Helping vulnerable adults a ‘huge challenge’, says MacDonald
Police in the Highlands are having to help a vulnerable adult get help every two-and-a-half hours on average.
Chief Superintendent George MacDonald explained the issue was becoming a “massive chal- lenge” for the force across the country.
He said: “The role of a police officer has changed significantly in the last 10 years and we’re dealing with numerous incidents on a daily basis of vulnerability, both with adults and with children.
“Some of that is because we’ve got a better understanding about the risks of adult and child protection, which is a very positive thing.
“But we’re dealing with literally thousands of cases every single year.
“On an average day in the Highlands, we’re dealing with nine incidents in relation to adult vulnerability.
“If you want to break that down, every two-and-a-half hours, a police officer in the Highlands is dealing with at times fairly complex issues around adult vulnerability, which could mean taking someone to a local community hospital for some kind of assessment into their mental wellbeing, which is timeconsuming.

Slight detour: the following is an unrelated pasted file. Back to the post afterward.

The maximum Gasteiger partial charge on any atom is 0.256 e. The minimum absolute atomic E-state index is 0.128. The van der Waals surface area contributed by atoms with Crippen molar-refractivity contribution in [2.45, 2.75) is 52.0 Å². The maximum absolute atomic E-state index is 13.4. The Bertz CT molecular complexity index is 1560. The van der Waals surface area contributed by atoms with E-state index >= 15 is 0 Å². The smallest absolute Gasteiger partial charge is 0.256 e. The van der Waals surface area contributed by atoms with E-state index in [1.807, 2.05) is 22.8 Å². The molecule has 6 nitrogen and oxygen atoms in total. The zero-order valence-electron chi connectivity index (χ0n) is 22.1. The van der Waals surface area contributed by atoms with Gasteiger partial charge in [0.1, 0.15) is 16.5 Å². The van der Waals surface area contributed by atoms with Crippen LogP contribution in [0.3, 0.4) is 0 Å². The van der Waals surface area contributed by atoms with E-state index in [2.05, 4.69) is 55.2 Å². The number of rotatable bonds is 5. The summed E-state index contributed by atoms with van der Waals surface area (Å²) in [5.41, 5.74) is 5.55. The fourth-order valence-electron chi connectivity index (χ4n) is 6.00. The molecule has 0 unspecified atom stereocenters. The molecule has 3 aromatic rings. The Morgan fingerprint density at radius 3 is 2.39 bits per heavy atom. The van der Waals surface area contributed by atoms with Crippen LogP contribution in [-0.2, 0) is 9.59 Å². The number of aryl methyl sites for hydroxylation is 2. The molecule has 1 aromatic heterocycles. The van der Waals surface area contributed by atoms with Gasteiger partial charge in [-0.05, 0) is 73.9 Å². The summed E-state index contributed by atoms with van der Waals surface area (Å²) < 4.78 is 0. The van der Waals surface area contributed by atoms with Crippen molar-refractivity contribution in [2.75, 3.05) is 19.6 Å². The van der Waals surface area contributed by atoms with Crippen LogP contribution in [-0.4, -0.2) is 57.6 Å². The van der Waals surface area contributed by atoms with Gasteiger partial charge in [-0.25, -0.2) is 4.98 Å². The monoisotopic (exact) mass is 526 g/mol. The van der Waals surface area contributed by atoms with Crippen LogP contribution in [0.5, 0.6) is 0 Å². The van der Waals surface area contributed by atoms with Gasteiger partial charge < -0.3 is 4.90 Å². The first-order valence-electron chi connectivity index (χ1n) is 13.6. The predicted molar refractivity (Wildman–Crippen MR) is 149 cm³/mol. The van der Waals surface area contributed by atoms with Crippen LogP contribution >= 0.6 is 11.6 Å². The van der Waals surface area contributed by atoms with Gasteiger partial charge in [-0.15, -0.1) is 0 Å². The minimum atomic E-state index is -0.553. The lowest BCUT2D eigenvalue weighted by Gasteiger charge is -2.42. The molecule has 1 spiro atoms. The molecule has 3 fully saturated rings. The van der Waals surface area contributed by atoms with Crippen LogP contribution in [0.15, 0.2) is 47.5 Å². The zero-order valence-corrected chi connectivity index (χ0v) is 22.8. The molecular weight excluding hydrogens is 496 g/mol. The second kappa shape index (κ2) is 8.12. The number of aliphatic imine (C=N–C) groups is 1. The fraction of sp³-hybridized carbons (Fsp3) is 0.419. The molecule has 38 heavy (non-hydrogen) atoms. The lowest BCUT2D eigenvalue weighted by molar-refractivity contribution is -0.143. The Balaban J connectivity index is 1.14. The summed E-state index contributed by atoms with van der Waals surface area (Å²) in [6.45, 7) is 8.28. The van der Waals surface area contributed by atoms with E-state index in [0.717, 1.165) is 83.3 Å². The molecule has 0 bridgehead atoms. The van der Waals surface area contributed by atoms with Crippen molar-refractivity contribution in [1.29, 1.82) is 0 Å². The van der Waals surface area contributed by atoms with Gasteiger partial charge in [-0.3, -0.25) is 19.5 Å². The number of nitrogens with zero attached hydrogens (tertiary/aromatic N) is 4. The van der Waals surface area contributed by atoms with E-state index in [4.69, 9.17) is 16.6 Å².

“But one of the basics of policing is to protect life. We’re a 24/7 operation and we come across people at times of crisis.”
Ch Supt MacDonald also spoke about his belief that alcohol was a “far bigger” issue for police than drugs.
He added: “Drugs is an issue, of course drugs is an issue. And for those families that are involved, their children are involved, their relatives are involved in drug abuse, absolutely, it’s very, very difficult.
“But in terms of the level of harm that we see on a daily and weekly basis, in terms of violence, child protection issues, road safety, vulnerability in terms of mental health and alcohol, alcohol is a massive contributory factor in a lot of our business.”